The troubled cop as the lead character in a murder story has been used far too many times but when it is as well written as this book then I can forgive the author for using a cliche.
The language is surprisingly descriptive and evocative. It is used to good effect within the crime scenes and is describes emotions particularly well.
I found myself getting very frustrated with a few of the police characters surrounding the main man, although I'm sure that was the intention of the author.
This book is the first in a series of Tom Thorne stories and is a very good introduction. He has been in the police force for so time and has an interesting history which is gradually fed to the reader throughout the book. I came away wanting to know more about Tom which will encourage me to pick up some more of the other books sometime.
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18 of 21 people found the following review helpful
2.0 out of 5 stars A weary plod 27 Jun 2009
Format:Paperback|Verified Purchase
I bought this book because I recalled seeing Mark Billingham's face pasted up on tube station walls a while back and I wanted to read the first novel by someone who apparently deserved this attention.

Well, it starts off OK. The detective on the case is the usual hackneyed weary type with a divorce and some kind of drink problem (eyes starting to close), who argues with his boss (stretch arms), feels sorry for a victim who's still alive and gets involved with her doctor (yawn) who just happens to have had a fling with the main suspect (Zzzzzzz), then eventually, with no clues finds the suspect who isn't who we/I thought through pure luck (flatline - beeeeeeeeeeeep).

This thing plods along with glacial vigour. We are constantly told that this Thorne guy is one of the best but we never find out why; he certainly doesn't show any Columbo-esque genius - he's stupid: Is it normal police practice to ring up a murder suspect to tell them that you are on your way to arrest them? Being a naive type, I would have thought doing that would give the suspect a chance to escape, but that's just the way my non-police brain works.

And perleeeze!! Finding one door that should be locked and isn't locked is just about getbyable, but three? And is it me, but I thought London had a good transport system with it's 1000's of taxis, 100's of buses and a tube and rail network that are the envy of the world, so why did the person who knew he was a suspect gladly give the 'tec a lift instead of pointing him towards a mode of public transport? Do fibres from the boot of a modern car really stick limpet-like to briefcases?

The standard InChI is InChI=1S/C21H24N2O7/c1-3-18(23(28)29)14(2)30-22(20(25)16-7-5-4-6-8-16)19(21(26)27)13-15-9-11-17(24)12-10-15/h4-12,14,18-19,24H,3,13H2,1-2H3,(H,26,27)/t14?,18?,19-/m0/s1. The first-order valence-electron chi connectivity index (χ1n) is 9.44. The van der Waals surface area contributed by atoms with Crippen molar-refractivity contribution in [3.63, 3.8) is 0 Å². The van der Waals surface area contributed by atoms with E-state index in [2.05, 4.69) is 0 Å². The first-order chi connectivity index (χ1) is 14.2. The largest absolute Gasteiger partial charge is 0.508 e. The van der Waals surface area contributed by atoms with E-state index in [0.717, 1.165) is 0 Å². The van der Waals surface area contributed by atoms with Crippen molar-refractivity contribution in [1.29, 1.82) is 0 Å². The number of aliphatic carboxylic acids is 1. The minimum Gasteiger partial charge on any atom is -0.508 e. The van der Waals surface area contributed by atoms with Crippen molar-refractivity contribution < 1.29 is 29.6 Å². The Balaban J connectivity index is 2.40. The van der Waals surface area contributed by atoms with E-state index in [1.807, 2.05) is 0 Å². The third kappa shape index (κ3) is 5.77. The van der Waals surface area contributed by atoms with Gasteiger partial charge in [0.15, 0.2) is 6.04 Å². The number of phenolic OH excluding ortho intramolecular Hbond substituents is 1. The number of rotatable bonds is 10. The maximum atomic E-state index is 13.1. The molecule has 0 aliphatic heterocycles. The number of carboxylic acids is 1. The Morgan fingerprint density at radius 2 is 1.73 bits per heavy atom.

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Most Recent Customer Reviews
3.0 out of 5 stars Pleasantly surprised
This was the first book I'd read of Mark Billingham and not the usual type of book that I read but I was pleasantly surprised. Read more
Published 6 days ago by Judith Gully
5.0 out of 5 stars Five Stars
Published 13 days ago by Daryl Middleton
5.0 out of 5 stars Five Stars
Reluctant to put it down
Published 16 days ago by lizzyp
3.0 out of 5 stars Three Stars
Good story. Worth a look
Published 16 days ago by Mr Alan H Pattle
5.0 out of 5 stars Five Stars
Excellent really hooked on this author now !
Published 17 days ago by reading berkshire customer
5.0 out of 5 stars Excellent storytelling.
Just when you think you know the perp...........!!! Will be definitely be buying the other Tom Thorne novels based on this one.
Published 19 days ago by Karen West
4.0 out of 5 stars but it was a good
l did work out the murderer way before the end, but it was a good read
Published 27 days ago by Gossamyst
5.0 out of 5 stars Gripping
Not high literature but a good read and one which keeps you turning the pages in an attempt to find out whodunit!
Published 1 month ago by Gill
3.0 out of 5 stars Slow Start Then Starts To Move
This took me a while to get into. But worth a try.

Tom Thorne is a believable character along with the other police officers and medics who feature in this.
Published 1 month ago by Tigerclaw
2.0 out of 5 stars Not a page-turner
Decent enough plot, but it throws you in at the middle and doesn't fully connect the reader with the main character. Read more
Published 1 month ago by Amazon Customer